Other prior electro-kinetic precipitator type devices (not shown) have used electrodes other than wires as the emitting or discharge type electrodes. For example, one or more pin or needle shaped electrodes have been used as the emitter electrodes. For another example, plates having a razor-like edge, a sawtooth type edge, or a plurality of pins extending from an edge, have been used as emitting electrodes. Barbed wire like emitters have also been used.
All of the just described emitter electrodes include sharp edges or points because it has been believed that sharp points or edges were necessary to create a discharge current that sufficiently charges particles in the vicinity of the emitter electrode(s) to electrostatically move the charge particles toward the generally plate like collector electrodes. As with the wire like emitter electrodes discussed above, a fine ash-like material collects on these sharp emitter electrodes, reducing their effectiveness. As with the wire like emitter electrodes, some of the sharp emitter electrodes, such as ones including needles, may be fragile, and thus, difficult to clean. Thus, it would be advantageous to produce an emitter array of electrodes that in addition to being less fragile, is easy to clean.
In accordance with an embodiment of the present invention, an electro-kinetic air conditioner includes a first array of at least one emitter electrode, a second array of at least one collector electrode, and a high voltage generator, wherein the array of emitter electrodes includes an electrically conductive foam.
The inclusion of an electrically conductive foam in the emitter electrodes promotes higher ionization. This is because the electrically conductive foam has more ion emitting surfaces than other designs. The electrically conductive foam is preferably sufficiently robust to withstand cleaning, has a high melting point to retard breakdown due to ionization, and has a rough exterior surface to promote efficient ionization.
The use of a conductive foam as the emitter electrode(s) allows for easier and safer cleaning. Such a foam can be supported by a support structure, e.g., a metal support structure, that will add strength to the foam emitter electrode.
In accordance with an embodiment of the present invention, the electrically conductive foam electrode(s) can be removed from the housing by a user, and is less likely to be broken than other potential emitter electrodes that may be used in an ion generating electro-kinetic system. The electrically conductive foam electrode(s) should also be safer to clean than emitter electrodes that rely on sharp points or edges for ionization.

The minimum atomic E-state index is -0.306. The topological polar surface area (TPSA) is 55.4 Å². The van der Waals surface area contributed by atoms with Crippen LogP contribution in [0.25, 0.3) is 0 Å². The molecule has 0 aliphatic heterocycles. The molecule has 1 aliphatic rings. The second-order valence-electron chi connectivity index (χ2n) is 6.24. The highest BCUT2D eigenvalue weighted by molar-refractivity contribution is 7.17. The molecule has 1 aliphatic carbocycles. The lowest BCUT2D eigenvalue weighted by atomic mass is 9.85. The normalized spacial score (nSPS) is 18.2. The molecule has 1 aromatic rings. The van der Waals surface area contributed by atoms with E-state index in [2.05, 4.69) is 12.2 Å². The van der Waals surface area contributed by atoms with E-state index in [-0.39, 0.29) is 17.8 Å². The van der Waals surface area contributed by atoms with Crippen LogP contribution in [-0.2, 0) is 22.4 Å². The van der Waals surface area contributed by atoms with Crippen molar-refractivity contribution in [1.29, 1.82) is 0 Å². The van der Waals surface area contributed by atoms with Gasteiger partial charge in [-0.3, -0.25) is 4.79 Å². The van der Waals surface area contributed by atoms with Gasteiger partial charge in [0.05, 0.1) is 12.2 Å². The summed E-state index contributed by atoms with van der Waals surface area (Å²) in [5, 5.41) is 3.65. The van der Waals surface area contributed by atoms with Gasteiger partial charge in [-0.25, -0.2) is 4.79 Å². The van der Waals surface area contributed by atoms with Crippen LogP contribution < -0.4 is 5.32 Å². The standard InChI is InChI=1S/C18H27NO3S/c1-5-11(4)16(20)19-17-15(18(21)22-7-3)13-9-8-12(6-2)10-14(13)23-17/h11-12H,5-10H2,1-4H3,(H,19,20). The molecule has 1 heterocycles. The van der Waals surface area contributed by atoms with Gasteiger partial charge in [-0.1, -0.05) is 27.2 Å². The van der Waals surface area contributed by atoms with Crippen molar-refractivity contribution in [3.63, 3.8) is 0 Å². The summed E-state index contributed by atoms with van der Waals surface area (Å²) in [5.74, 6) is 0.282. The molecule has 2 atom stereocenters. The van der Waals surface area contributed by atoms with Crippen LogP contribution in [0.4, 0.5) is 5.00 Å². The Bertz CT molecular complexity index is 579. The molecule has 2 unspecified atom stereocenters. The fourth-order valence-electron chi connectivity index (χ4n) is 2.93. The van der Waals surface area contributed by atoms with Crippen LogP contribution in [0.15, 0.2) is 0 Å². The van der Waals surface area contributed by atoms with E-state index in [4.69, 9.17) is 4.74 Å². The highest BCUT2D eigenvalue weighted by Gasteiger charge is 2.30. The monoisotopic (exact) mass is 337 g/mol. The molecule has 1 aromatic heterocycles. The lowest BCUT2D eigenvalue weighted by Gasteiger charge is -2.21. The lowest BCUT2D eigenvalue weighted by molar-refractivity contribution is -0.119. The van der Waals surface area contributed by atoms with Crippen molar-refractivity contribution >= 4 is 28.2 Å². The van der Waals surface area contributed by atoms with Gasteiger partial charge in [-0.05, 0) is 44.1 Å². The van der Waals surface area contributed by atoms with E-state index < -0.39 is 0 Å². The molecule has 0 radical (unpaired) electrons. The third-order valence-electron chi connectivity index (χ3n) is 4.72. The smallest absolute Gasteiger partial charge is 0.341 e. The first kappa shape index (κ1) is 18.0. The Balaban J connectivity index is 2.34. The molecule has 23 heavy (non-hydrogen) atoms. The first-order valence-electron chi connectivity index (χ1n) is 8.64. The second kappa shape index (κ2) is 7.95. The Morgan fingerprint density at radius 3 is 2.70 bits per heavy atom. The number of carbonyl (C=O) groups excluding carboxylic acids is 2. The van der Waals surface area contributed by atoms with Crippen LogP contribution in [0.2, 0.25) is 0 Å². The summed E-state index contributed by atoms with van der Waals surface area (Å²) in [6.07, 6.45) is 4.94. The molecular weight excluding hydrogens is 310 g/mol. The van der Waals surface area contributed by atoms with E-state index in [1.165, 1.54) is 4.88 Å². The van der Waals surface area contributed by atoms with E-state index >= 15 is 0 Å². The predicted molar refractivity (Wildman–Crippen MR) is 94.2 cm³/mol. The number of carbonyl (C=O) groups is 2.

In accordance with an embodiment of the present invention, the electrically conductive foam is or includes a carbon foam. The carbon foam, can be, for example, an open cell glass carbon foam. The electrically conductive foam can be or include, for example, a silicon carbide, a cross-linked polyethylene, a carbon-loaded polyolefin plastic, and/or a metal plated open-cell foam.
In accordance with another embodiment of the present invention, an electrically conductive carbon foam is located downstream or near the downstream ends of the collector electrodes to neutralize any excess positive ions.
Other objects, aspects, features and advantages of the invention will appear from the following description in which the preferred embodiments have been set forth in detail, in conjunction with the accompanying drawings and also from the following claim.
Overall Air Transporter-Conditioner System Configuration:
Accessible through the upper or top surface 103 of the housing 102 is a user-liftable handle member 112, which is used to remove an electrode assembly 220 from the housing 102, for the purpose of cleaning the assembly. In this embodiment, the electrode assembly 220 includes a first array 230 of emitter electrodes 232 and a second array 240 of collector electrodes 242. In the embodiment shown, the lifting member 112 lifts both the first array electrodes 230 and the second array electrodes 240 upward, causing the electrodes to telescope out of the top 103 of the housing 102 and, if desired, out of unit 100 for cleaning. As is evident from